The Best of Yellowstone and Grand Teton if You Only Have a Week
Visiting Yellowstone and Grand Teton National Parks on the same trip may seem like a huge undertaking. Together, these two world-class parks—separated by only 31 miles via the John D. Rockefeller Parkway—encompass nearly 4,000-square-miles. But if you take some time to plan before you go, it’s definitely possible to tackle both of these stunningly-beautiful destinations in one trip without feeling like you’re rushing from one scenic view to the next.
Depending on how you choose to get to Jackson, Wyoming, the gateway “city” for this national park adventure, you may have to work in a few extra travel days. But assuming you have a week to spend in the area once you arrive, here’s how to do it right…
Day 1 – 3 – Jackson Lake Kayaking | Snake River Rafting
If you’re an early riser, grab breakfast and coffee on the go at Pearl Street Bagels just off of the main square in Jackson before making the 15-minute drive into Grand Teton National Park. From the park’s Moose Entrance Station, follow the main road to the Taggart Lake Trailhead and tackle the moderate 4.7-mile Taggart and Bradley Lakes loop hike, which offers expansive views of snow-capped peaks before taking you to two stunning glacial-formed lakes at the base of the Tetons. Both lakes will beckon you for a dip. Go for it! And if you’re short on time, just make the shorter 3-mile round-trip hike to Taggart Lake.
By late morning, you should be on your way to the Signal Mountain Boat Launch, the meeting spot for a 3-day, 2-night Jackson Lake kayaking and Snake River rafting adventure. If you’re skeptical about dedicating three days of your trip to a guided adventure, don’t be. This boat-supported trip with catered camping is probably the easiest way to go off the grid in Grand Teton National Park and even offers an exclusive opportunity to sleep under the stars on Grassy Island. When you’re not exploring the endless inlets of Jackson Lake’s shore by kayak, you’ll have the chance to hike to waterfalls, cascading creeks and alpine lakes few visitors see each year. Then, as a finale to the trip, you’ll hop on a raft and float a scenic stretch of the Snake River, enjoying a unique perspective of the park and a chance for incredible wildlife viewing. It’s the perfect way to go behind-the-scenes while maximizing your time in the park.
At the end of Day 3, don’t miss your chance to grab dinner back in Jackson at the Snake River Brewery and dessert at Moo’s Gourmet Ice Cream before snapping a selfie in front of the antler arches surrounding the iconic town square. Then, settle in for the night at Jackson Hole Lodge. This conveniently located hotel in the heart of town has comfortable accommodations and a pool, which the whole family will love.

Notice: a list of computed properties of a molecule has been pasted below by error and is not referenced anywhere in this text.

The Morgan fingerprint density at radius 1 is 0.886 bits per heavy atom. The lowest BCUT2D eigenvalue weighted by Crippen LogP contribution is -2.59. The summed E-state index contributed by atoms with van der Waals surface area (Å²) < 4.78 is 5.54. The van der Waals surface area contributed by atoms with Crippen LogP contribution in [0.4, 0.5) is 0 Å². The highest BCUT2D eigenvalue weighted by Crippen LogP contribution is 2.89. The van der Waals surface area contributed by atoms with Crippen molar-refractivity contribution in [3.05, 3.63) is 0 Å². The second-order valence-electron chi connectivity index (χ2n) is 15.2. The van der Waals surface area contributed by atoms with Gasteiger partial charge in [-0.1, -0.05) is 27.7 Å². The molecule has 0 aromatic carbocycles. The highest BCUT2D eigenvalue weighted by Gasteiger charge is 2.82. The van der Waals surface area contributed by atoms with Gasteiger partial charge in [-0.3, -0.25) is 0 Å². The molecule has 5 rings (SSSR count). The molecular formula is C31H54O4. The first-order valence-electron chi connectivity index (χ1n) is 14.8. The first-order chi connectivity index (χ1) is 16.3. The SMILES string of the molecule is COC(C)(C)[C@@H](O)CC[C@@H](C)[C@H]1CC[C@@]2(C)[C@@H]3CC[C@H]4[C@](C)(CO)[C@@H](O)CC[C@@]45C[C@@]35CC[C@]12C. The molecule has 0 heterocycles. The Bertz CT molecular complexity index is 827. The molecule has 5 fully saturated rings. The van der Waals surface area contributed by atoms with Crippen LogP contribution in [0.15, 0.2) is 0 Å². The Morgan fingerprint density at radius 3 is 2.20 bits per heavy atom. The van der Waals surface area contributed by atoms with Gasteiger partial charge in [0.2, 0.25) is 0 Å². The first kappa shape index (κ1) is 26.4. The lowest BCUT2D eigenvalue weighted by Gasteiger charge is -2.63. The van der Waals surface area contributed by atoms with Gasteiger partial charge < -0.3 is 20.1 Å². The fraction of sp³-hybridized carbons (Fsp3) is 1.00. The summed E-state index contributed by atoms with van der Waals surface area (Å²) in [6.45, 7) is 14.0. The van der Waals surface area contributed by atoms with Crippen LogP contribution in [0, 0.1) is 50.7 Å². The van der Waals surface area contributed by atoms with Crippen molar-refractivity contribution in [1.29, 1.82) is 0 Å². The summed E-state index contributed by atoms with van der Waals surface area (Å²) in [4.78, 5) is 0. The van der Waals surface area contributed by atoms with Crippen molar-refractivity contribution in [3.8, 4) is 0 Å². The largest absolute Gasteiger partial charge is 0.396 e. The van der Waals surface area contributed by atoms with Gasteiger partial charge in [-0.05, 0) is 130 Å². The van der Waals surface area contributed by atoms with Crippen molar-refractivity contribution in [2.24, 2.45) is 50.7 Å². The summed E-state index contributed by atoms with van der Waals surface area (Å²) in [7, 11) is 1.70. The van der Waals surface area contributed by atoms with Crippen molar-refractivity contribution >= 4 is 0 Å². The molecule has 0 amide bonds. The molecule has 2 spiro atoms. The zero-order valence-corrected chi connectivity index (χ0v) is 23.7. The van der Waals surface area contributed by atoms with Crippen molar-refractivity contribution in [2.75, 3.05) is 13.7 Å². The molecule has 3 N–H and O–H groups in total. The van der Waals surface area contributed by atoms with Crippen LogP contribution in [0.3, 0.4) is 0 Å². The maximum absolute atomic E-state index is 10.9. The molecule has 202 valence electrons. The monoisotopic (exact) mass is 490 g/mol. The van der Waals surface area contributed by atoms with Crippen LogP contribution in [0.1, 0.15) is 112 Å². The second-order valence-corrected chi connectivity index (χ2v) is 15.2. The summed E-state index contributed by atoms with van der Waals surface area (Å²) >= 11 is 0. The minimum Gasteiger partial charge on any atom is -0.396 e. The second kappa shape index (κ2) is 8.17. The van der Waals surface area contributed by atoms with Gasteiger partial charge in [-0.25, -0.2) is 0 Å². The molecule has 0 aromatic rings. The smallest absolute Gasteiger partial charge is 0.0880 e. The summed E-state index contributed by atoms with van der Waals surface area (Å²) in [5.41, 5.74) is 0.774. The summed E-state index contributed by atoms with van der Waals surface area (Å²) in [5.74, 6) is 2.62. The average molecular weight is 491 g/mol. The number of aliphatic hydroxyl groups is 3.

Day 4 – Old Faithful | Mystic Falls | Grand Prismatic Spring
Hit the road early to maximize your time in Yellowstone National Park. With the sun rising, catch your last views of the majestic Tetons as you travel back through the park toward Yellowstone’s South Entrance.
Time it right and you’ll reach Old Faithful before the crowds and tour buses descend. This world-famous geyser erupts every 35 to 120 minutes. Check the schedule and if it’s expected soon, grab a spot with a good view and wait for the show. Or, try to catch the eruption from from a unique vantage point along the boardwalk trail which winds its way through the Upper Geyser Basin. Plan for at least two hours to wander here and don’t miss cool sights like Castle Geyser, which has a long and powerful eruption that rivals Old Faithful.
Grab lunch at the Old Faithful Lodge before making your way to Biscuit Basin for an afternoon hike to Mystic Falls. Don’t be scared off by the packed parking area, the majority of the visitors are here to see the small area of geysers and colorful springs that dot the half mile trail and boardwalk leading to the trailhead. Just past the boardwalk, follow the pleasant 1-mile jaunt into the woods and eventually along the Firehole River before reaching 70-foot Mystic Falls. You can do an out and back or make the 3.2-mile loop which involves a bit of scrambling up some steep switchbacks. If you have small children, it’s best to go back the way you came and enjoy the wildflower-filled views along the river.
If you still have some energy to burn, make a stop at the iconic Grand Prismatic Spring before driving to Canyon Lodge & Cabins at Canyon Village. If you can snag a spot at one of Canyon Lodge’s new rooms (which means booking 6 – 12 months in advance), it’s well worth it. This centrally-located, not to mention recently renovated park lodge, is conveniently located near the Grand Canyon of the Yellowstone and makes much of the driving in the park a lot more manageable. For more convenience, grab dinner tonight at Canyon Lodge’s diner or cafeteria, which has something for everyone.